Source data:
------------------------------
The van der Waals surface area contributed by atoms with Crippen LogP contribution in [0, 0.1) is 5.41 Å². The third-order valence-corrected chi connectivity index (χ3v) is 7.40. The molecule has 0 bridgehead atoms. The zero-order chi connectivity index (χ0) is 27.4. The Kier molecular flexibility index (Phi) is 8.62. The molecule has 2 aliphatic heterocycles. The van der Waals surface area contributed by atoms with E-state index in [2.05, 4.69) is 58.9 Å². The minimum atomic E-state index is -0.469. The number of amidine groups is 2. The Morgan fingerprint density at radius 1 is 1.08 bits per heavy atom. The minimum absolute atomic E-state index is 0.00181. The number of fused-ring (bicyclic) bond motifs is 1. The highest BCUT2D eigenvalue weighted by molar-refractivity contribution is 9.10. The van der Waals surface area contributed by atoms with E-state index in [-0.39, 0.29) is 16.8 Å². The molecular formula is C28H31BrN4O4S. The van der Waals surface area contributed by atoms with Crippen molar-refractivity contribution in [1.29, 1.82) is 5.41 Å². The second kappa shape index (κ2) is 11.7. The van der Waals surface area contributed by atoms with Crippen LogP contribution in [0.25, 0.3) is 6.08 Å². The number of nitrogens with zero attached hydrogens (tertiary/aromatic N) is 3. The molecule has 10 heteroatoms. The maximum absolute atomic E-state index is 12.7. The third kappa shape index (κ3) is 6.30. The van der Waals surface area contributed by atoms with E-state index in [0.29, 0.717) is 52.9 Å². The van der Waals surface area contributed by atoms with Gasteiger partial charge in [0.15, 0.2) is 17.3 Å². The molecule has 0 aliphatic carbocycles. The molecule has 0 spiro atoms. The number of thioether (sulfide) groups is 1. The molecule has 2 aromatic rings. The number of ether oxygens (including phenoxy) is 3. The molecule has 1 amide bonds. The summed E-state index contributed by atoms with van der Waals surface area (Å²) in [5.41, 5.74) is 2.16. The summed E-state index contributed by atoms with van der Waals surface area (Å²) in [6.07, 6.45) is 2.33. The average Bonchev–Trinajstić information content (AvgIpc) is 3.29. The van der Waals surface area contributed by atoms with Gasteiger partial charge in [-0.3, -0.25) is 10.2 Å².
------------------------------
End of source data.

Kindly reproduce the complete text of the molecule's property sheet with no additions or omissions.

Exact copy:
The van der Waals surface area contributed by atoms with Crippen LogP contribution in [0, 0.1) is 5.41 Å². The third-order valence-corrected chi connectivity index (χ3v) is 7.40. The molecule has 0 bridgehead atoms. The zero-order chi connectivity index (χ0) is 27.4. The Kier molecular flexibility index (Phi) is 8.62. The molecule has 2 aliphatic heterocycles. The van der Waals surface area contributed by atoms with E-state index in [2.05, 4.69) is 58.9 Å². The minimum atomic E-state index is -0.469. The number of amidine groups is 2. The Morgan fingerprint density at radius 1 is 1.08 bits per heavy atom. The minimum absolute atomic E-state index is 0.00181. The number of fused-ring (bicyclic) bond motifs is 1. The highest BCUT2D eigenvalue weighted by molar-refractivity contribution is 9.10. The van der Waals surface area contributed by atoms with E-state index in [-0.39, 0.29) is 16.8 Å². The molecular formula is C28H31BrN4O4S. The van der Waals surface area contributed by atoms with Crippen molar-refractivity contribution in [1.29, 1.82) is 5.41 Å². The second kappa shape index (κ2) is 11.7. The van der Waals surface area contributed by atoms with Crippen LogP contribution in [0.25, 0.3) is 6.08 Å². The number of nitrogens with zero attached hydrogens (tertiary/aromatic N) is 3. The molecule has 10 heteroatoms. The maximum absolute atomic E-state index is 12.7. The third kappa shape index (κ3) is 6.30. The van der Waals surface area contributed by atoms with E-state index in [0.29, 0.717) is 52.9 Å². The van der Waals surface area contributed by atoms with Gasteiger partial charge in [0.15, 0.2) is 17.3 Å². The molecule has 0 aliphatic carbocycles. The molecule has 0 spiro atoms. The number of thioether (sulfide) groups is 1. The molecule has 2 aromatic rings. The number of ether oxygens (including phenoxy) is 3. The molecule has 1 amide bonds. The summed E-state index contributed by atoms with van der Waals surface area (Å²) in [5.41, 5.74) is 2.16. The summed E-state index contributed by atoms with van der Waals surface area (Å²) in [6.07, 6.45) is 2.33. The average Bonchev–Trinajstić information content (AvgIpc) is 3.29. The van der Waals surface area contributed by atoms with Gasteiger partial charge in [-0.3, -0.25) is 10.2 Å².